Translating Terrorism in Bangladesh
Terrorism in Bangladesh is not a new fact. But how do you explain or translate terrorism in Bangladesh? Many interpretations are there. One I’ve noticed recently in a TV interview.
Born and bred in Bangladesh, young, educated, well-off ISIS supporters brutally killed 22 people in an upscale café in Dhaka. The question was asked how come these affluent, privileged, all smiling young could do such barbarian terrorist act? One of the attackers was identified as a son of a business executive, Meer Hayet Kabir. Shocked at the news, Mr. Kabir was wondering what went wrong with son? … His son’s mental growth was slow and he was always interested in religion. Mr. Kabir advised him to use the right sources for learning about the subject when he gave him an English version of the Qur’an.
In a CNN interview, the father has mentioned his own torment, son’s loving disposition, disappearance, and showed the Qur’an he gave to his son to understand Islam ‘unfiltered and unwarped‘.
The Qur’an he gave to his son was the “Interpretation of the meaning of the Noble Qur’an”, translated by Muhammad Muhsin Khan and Muhammad Taqi-ud-Din Al-Hilali. It is a Wahhabi interpretation of Islam and the book is freely distributed by the Saudi Government all over the world. (Most of the Bangladeshis are Sunni Muslim, not Wahhabi and there is a difference between them.) This Saudi translation was intended to replace the translation of Abdullah Yusuf Ali — the most popular English version among Muslims since its publication in 1938.
There are many English translations of the Qur’an. Out of all the translations, the Khan and Hilali interpretation is the most controversial. The translation was funded by the Saudi royal family who follows, patronizes and propagates rigid Wahhabi branch of Islam, quashing alternate interpretations that do not fit their specific views. The translation gives a supremacist Muslim point of view and infused with modish political belief. The most tendentious translation was done for the first and most important chapter of the Qur’an — Al-Fatiha (The Opening). Out of numerous translations of the Qur’an, only in the Khan and Hilali version Surah Al-Fatiha’s last sentence (1:7) was translated as:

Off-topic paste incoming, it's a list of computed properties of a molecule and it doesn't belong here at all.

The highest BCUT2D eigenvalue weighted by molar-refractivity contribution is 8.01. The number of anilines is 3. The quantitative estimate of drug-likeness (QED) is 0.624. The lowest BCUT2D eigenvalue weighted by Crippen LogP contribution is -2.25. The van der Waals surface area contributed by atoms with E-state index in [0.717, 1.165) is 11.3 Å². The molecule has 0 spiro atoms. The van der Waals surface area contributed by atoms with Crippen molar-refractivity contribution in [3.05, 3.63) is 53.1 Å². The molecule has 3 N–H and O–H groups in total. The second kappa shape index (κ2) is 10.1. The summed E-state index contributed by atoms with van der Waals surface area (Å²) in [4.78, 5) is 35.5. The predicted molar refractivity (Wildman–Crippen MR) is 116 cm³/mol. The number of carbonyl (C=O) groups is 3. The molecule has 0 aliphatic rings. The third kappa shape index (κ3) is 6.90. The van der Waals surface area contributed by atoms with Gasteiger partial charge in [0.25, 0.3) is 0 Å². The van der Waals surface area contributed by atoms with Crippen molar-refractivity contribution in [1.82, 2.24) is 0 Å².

“The Way of those on whom You have bestowed Your Grace, not (the way) of those who earned Your Anger (such as the Jews), nor of those who went astray (such as the Christians).”
This is perhaps the only English translation of the Qur’an that explicitly mentioned Jews and Christians as an example of Allah’s anger and astray! There is nothing to indicate to the uninformed reader that these interpolations, printed in parentheses, are absent from the Arabic. Any person encountering Islam for the first time, as well as the Muslim already indoctrinated in Wahhabism, is led to believe that the Qur’an denounces all Jews and Christians, which it does not.
Then there are other areas of disputable interpretation. Another example from Surah Al-Baqarah (2:216), where other translators use the word fighting, the Wahhabi translation of the verse used the word Jihad with specific focus and direction:
“Jihad (holy fighting in Allah’s Cause) is ordained for you (Muslims) though you dislike it, and it may be that you dislike a thing which is good for you and that you like a thing which is bad for you. Allah knows but you do not know.”